24. Suenega E, Sato M, Fumoto H. Ascending aortic replacement for acute type A aortic dissection in octogenarians. Gen Thorac Cardiovasc Surg. 2016;64:P138-143.

    Article  Google Scholar 

  25. Suzuki T, Asai T, Kinoshita T. Emergency surgery for acute type A aortic dissection in octogenarians without patient selection. Ann Thorac Surg. 2019;107:P1146–53.

    Article  Google Scholar 

  26. Tang G, Malekan R, Yu C, Kai M, Lansman S, Spielvogel D. Surgery for acute type A aortic dissection in octogenarians is justified. J Thorac Cardiovasc Surg. 2013;145:P186–90.

    Article  Google Scholar 

  27. Tochii M, et al. Early and late outcomes of surgical repair for Stanford A acute aortic dissection in octogenarians. Circ J. 2016;80:P2468-2472.

    Article  Google Scholar 

  28. Trimarchi S, et al. International registry of acute aortic dissection investigators. Role of age in acute type A aortic dissection outcome: report from the International Registry of Acute Aortic Dissection (IRAD). J Thorac Cardiovasc Surg 2010;140:P784–789.

  29. Conway B, et al. Improved clinical outcomes and survival following repair of acute type A aortic dissection in the current era. Interact Cardiovasc Thorac Surg. 2014;19(6):P971-976.

    Article  Google Scholar 

  30. Shan L, et al. A systematic review on the quality of life benefits after aortic valve replacement in the elderly. J Thorac Cardiovasc Surg. 2013;145(5):P1173-1189.

    Article  Google Scholar 

  31. Shan L, Saxena A, McMahon R, Newcomb A. Coronary artery bypass graft surgery in the elderly. Circulation. 2013;128(21):P2333-2343.

    Article  Google Scholar 

  32. Endlich M, et al. Long-term outcome and quality of life in aortic type A dissection survivors. Thorac Cardiovasc Surg. 2016;64(2):P91-99.

    Google Scholar 

  33. Aoyma T, et al. Comparison of surgical and conservative treatment outcomes for type A aortic dissection in elderly patients. J Cardiothorac Surg. 2018;13:129.

    Article  Google Scholar 

  34. Hata M, et al. Should emergency surgical intervention be performed for an octogenarian with type A acute aortic dissection? J Thorac Cardiovasc Surg. 2008;135:P1042–6.

    Article  Google Scholar 

  35. Kazui T, et al. Impact of an aggressive surgical approach on surgical outcome in type A aortic dissection. Ann Thorac Surg. 2002;74:S1844–7.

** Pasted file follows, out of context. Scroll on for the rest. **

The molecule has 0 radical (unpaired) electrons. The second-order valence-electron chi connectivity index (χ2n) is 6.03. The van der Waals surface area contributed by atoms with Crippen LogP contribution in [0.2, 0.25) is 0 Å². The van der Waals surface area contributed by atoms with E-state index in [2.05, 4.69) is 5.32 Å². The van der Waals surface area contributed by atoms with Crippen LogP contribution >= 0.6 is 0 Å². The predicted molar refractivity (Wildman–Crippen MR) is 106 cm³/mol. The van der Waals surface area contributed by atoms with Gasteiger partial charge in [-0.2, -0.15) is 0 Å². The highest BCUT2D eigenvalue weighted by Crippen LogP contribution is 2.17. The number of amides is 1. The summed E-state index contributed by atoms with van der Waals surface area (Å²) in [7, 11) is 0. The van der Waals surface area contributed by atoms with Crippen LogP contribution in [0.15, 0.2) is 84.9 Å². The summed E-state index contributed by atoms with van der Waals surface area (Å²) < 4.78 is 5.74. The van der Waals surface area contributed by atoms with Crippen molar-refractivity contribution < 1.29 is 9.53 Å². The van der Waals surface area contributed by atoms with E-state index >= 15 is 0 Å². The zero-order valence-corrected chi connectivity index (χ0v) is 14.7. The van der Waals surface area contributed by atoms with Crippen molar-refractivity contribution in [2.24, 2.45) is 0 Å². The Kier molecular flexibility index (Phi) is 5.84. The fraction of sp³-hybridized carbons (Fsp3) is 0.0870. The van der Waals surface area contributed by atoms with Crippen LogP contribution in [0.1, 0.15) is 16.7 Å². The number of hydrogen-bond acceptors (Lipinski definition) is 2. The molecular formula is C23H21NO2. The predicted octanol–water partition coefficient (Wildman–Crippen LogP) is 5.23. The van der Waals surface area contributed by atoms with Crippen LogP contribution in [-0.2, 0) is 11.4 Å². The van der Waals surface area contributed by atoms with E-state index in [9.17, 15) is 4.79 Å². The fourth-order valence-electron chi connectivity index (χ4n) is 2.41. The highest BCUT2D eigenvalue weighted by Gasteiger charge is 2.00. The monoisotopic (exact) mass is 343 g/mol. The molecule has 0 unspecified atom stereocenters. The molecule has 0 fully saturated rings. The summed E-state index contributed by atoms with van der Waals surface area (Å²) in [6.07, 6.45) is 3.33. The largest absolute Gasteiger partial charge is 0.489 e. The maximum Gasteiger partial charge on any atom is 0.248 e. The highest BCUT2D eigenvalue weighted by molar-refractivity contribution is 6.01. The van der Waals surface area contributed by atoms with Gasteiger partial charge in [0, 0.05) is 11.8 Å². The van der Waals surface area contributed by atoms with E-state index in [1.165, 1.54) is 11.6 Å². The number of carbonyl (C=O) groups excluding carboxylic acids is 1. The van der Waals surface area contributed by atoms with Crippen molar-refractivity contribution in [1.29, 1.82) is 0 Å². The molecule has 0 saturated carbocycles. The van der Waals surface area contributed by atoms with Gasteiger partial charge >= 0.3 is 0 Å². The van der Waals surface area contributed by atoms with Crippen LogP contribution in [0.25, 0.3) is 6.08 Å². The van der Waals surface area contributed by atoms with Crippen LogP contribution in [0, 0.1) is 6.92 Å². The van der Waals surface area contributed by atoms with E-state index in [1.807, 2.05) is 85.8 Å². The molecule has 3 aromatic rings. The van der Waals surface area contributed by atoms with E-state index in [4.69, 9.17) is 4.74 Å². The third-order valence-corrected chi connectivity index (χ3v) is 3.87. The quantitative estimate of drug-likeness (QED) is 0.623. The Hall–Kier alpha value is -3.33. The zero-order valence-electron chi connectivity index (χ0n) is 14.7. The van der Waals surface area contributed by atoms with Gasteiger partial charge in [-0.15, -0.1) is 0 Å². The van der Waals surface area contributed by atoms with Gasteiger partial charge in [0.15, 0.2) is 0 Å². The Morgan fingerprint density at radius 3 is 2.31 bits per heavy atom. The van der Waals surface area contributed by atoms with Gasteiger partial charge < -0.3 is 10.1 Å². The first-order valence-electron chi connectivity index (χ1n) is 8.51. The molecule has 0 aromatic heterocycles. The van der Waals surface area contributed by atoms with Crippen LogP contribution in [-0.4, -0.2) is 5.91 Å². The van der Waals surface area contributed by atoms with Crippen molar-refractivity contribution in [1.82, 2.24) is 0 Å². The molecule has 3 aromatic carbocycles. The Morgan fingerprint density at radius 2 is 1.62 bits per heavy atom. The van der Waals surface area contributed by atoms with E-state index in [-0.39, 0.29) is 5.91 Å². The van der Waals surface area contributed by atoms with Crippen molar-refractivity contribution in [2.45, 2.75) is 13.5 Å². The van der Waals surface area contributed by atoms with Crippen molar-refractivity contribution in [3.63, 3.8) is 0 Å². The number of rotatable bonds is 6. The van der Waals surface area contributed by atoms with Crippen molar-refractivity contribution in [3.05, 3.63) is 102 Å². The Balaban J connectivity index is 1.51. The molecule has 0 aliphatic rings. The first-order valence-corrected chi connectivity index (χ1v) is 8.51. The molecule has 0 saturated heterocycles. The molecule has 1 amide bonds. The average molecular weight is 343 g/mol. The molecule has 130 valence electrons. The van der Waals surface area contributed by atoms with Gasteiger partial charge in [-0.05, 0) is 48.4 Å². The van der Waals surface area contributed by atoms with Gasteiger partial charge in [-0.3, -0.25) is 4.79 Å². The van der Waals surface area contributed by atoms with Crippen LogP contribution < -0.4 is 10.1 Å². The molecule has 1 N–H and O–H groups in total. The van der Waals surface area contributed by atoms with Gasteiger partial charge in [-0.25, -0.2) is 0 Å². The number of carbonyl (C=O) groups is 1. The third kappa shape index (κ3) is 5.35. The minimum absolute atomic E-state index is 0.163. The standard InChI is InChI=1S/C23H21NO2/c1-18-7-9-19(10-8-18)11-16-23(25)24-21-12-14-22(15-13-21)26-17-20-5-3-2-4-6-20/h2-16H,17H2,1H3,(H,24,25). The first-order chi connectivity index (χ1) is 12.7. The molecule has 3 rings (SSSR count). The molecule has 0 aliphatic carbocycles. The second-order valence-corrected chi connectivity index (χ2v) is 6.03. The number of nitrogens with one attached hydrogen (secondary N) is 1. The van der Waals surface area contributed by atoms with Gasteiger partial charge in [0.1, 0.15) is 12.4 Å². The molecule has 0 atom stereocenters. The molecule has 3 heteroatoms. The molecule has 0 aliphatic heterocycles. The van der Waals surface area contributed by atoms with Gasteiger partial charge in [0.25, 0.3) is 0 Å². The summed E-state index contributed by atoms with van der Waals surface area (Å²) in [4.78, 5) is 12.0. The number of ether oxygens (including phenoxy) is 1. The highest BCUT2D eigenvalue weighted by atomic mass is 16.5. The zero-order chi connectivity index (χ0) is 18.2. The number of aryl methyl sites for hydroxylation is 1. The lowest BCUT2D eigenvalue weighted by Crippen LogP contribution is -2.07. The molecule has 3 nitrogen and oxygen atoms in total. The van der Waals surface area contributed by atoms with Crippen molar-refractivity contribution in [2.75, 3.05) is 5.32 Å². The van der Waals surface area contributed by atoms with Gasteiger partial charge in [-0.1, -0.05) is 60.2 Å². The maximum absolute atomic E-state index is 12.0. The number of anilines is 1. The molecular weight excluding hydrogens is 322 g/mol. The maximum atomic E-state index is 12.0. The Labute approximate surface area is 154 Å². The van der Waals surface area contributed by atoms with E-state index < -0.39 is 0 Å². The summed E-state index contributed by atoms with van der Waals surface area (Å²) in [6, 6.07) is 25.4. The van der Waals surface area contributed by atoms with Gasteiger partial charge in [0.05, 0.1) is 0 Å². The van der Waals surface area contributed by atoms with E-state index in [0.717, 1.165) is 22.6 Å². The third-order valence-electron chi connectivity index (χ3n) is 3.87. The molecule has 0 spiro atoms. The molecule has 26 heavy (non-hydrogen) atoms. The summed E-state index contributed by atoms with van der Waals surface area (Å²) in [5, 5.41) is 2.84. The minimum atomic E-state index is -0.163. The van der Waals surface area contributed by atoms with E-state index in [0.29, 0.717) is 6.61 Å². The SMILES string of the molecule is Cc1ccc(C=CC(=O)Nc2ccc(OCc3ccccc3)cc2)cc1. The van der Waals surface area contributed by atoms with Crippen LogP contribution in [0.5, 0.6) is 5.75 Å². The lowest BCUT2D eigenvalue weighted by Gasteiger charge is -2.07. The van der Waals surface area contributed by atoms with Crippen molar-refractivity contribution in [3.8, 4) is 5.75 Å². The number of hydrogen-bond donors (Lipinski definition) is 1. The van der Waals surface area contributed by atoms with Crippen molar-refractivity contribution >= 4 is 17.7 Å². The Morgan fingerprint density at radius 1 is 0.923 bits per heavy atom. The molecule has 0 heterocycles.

Article  PubMed  Google Scholar 

  36. Moon MR, et al. Does the extent of proximal or distal resection influence outcomes for type A aortic dissections? Ann Thorac Surg. 2001;71:P1244-1250.

    Article  Google Scholar 

  37. Piccardo A, et al. Outcomes after surgical treatment for type A acute aortic dissection in octogenarians: a multicenter study. Ann Thorac Surg. 2009;88:P491-497.

    Article  Google Scholar 

  38. Hata M, et al. Less invasive quick replacement for octogenarians with type A acute aortic dissection. J Thorac Cardiovasc Surg. 2008;136:P489-493.

    Article  Google Scholar 

  39. Ghazy T, et al. Quality of life after surgery for Stanford type A aortic dissection: influences of different operative strategies. Heart Surg Forum. 2017;20(3):E102-106.

    Article  PubMed  Google Scholar 

  40. Pacini D, et al. Antegrade selective cerebral perfusion and moderate hypothermia in aortic arch surgery: clinical outcomes in elderly patients. Eur J Cardiothorac Surg. 2012;42(2):P249-253.

    Article  Google Scholar 

  41. Di Eusanio M, et al. Surgery for acute type A aortic dissection: the effect of antegrade selective cerebral perfusion on the early outcome of elderly patients. Ital Heart J. 2005;6(4):P335-340.

    Google Scholar 

  42. Pacini D, et al. Cerebral perfusion issues in type A aortic dissection. J Vis Surg. 2018;4:77. https://doi.org/10.21037/jovs.2018.03.20.

    Article  PubMed  PubMed Central  Google Scholar 

  43. Piccardo A, et al. Octogenarians with uncomplicated acute type a aortic dissection benefit from emergency operation. Ann Thorac Surg. 2013;96(3):851–6.

    Article  PubMed  Google Scholar 

  44. Abe T, et al. Patient trends and outcomes of surgery for type A acute aortic dissection in Japan: an analysis of more than 10 000 patients from the Japan Cardiovascular Surgery Database. Eur J Cardiothorac Surg. 2020;57(4):P660-667.

    Article  Google Scholar 

  45. Goda M, et al. Differences of patients’ characteristics in acute type A aortic dissection—surgical data from Belgian and Japanese centers. J Cardiothorac Surg. 2018. https://doi.org/10.1186/s13019-018-078.

    Article  PubMed  PubMed Central  Google Scholar 

  46. Malvindi P, et al. Acute type A aortic dissection repair in elderly patients. Eur J Cardiothorac Surg. 2015;48(5):P664-670.